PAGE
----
# Genereate Random Numbers

I am having some tough time getting myself a satisfying solution, of how to generate a random number.

I looked at this, this, this and this. But an looking for something else .

Most of the posts mention using, R[n+1] = (a *R[n-1 + b) %n, this pseudo-random function, or some other mathematical functions.

But weirdly I am not looking for these; I want some non-algorithmic answer. Precisely, an "Interview" answer. Something easy to understand, not to make the interviewer feel that I mugged up a method :) .

I hope i made myself clear.

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What is a "non-algorithmic answer"? It'd be more helpful to say what you're looking for instead of listing things that you aren't looking for. –  Blender Jun 6 '13 at 19:04
Is it language agnostic? –  Lion Jun 6 '13 at 19:04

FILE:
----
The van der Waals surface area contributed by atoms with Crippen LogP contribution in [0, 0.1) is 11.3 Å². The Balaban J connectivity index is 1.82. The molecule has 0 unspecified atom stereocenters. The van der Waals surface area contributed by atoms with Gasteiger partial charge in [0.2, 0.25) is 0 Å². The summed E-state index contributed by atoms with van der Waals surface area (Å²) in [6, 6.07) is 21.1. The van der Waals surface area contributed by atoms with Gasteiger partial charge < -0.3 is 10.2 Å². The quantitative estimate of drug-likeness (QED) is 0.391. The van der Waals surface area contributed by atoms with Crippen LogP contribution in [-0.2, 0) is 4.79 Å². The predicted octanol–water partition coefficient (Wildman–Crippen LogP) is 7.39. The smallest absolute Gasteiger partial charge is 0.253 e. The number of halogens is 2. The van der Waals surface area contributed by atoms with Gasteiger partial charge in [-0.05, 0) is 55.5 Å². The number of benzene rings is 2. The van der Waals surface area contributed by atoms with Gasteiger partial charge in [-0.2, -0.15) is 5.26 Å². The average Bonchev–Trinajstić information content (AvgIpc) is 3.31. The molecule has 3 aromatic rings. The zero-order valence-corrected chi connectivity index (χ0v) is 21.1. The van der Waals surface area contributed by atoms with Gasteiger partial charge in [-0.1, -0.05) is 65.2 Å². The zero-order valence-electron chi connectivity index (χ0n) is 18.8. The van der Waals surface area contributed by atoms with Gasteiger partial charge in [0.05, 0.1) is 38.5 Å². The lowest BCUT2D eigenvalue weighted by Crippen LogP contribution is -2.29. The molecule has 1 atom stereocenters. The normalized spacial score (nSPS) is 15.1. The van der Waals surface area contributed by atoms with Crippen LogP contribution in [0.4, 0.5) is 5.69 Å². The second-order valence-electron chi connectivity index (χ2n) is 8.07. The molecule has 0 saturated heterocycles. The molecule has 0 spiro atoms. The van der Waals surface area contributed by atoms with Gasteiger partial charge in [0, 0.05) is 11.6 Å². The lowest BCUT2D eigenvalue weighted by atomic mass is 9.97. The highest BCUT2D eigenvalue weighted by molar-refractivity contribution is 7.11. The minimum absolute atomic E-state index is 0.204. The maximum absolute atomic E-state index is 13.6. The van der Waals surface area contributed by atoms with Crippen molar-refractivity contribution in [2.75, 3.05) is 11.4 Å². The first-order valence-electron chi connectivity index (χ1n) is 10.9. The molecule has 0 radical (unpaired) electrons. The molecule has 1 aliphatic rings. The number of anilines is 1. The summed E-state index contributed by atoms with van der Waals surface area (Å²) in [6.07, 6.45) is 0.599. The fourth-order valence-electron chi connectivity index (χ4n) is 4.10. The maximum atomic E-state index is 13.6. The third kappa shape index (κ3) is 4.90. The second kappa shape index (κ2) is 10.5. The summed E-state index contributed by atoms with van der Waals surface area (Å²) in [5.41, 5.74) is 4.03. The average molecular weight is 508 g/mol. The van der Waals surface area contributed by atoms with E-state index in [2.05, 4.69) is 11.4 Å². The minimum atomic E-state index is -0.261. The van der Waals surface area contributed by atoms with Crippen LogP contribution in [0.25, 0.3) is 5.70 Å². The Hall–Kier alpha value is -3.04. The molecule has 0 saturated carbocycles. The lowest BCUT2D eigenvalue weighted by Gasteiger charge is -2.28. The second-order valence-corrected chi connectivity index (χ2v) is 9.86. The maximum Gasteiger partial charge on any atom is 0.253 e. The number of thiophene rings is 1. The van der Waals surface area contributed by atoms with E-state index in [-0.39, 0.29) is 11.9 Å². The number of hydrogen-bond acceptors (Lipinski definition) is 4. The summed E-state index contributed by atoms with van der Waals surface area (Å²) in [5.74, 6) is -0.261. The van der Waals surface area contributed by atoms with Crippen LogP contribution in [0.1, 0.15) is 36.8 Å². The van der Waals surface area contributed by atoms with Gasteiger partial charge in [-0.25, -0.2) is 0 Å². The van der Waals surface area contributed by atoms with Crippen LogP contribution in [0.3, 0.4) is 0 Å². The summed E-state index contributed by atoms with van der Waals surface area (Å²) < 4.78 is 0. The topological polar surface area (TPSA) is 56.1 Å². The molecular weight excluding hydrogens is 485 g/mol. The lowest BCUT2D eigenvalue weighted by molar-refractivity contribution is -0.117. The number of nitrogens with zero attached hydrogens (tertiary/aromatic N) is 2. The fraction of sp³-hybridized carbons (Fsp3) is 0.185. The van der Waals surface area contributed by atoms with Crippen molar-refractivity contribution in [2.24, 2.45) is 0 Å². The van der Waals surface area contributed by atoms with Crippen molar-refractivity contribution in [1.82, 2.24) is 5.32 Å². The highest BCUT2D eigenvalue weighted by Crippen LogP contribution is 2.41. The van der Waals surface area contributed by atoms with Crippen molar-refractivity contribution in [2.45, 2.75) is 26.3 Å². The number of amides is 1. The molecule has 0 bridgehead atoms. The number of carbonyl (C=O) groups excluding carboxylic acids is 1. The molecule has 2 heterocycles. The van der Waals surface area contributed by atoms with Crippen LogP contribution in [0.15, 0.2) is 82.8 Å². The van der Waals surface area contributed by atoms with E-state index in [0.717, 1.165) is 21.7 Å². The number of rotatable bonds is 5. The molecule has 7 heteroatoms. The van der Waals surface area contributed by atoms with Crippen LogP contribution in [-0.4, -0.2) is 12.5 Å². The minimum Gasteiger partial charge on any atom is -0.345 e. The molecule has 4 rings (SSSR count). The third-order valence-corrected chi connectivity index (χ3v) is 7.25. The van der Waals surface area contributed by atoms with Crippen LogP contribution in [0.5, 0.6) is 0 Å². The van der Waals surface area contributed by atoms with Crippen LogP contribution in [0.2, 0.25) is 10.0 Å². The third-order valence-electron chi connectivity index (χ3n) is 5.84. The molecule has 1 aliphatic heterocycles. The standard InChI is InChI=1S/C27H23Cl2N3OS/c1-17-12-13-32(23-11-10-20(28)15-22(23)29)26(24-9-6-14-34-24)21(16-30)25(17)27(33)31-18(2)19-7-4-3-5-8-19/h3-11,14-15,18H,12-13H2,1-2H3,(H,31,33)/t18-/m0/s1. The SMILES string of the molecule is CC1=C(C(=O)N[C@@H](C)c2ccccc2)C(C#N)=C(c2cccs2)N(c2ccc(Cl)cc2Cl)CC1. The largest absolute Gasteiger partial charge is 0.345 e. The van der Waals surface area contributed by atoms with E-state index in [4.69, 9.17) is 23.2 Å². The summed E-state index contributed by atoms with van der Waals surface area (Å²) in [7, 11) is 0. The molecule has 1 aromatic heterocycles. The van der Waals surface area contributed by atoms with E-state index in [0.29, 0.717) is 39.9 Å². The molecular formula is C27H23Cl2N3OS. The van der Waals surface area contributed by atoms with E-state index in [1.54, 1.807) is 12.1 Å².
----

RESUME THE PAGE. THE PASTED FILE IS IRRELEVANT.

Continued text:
http://www.random.org/ –  GriffeyDog Jun 6 '13 at 19:09
Non-algorithmic? Write the numbers 1 through N on pieces of paper, throw them up in the air, and see which one lands farthest from you. –  D Stanley Jun 6 '13 at 19:10
There are only two options: an algorithm of some kind (of which the one you point out is merely the simplest of hundreds), or hardware. Hardware includes things like specialized TRNG devices to simpler things like getting timings of mouse movements. –  Lee Daniel Crocker Jun 6 '13 at 19:11

For an interview question, a common answer might be to look at the intervals between keystrokes (ask the user to type something), disc seek times or input from a disconnected source -- that will give you thermal electrons from inside your MIC socket or whatever.

LavaRnd uses a digital camera with the lens cap on, which is a version of the last.

Some operating systems allows indirect access to some of this random input, usually through a secure random function; slower but more secure than the usual RNG.

Depending on what job the interview is for, you can talk about testing the raw data to check for entropy, and concentrating the entropy by using a cryptographic hash function like SHA-256.

There are also specialised, and expensive, hardware cards which use various quantum effects to generate true random numbers.

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It's of the same form. `R(n + 1) = (a * R(n) + b) % m` –  Blender Jun 6 '13 at 20:56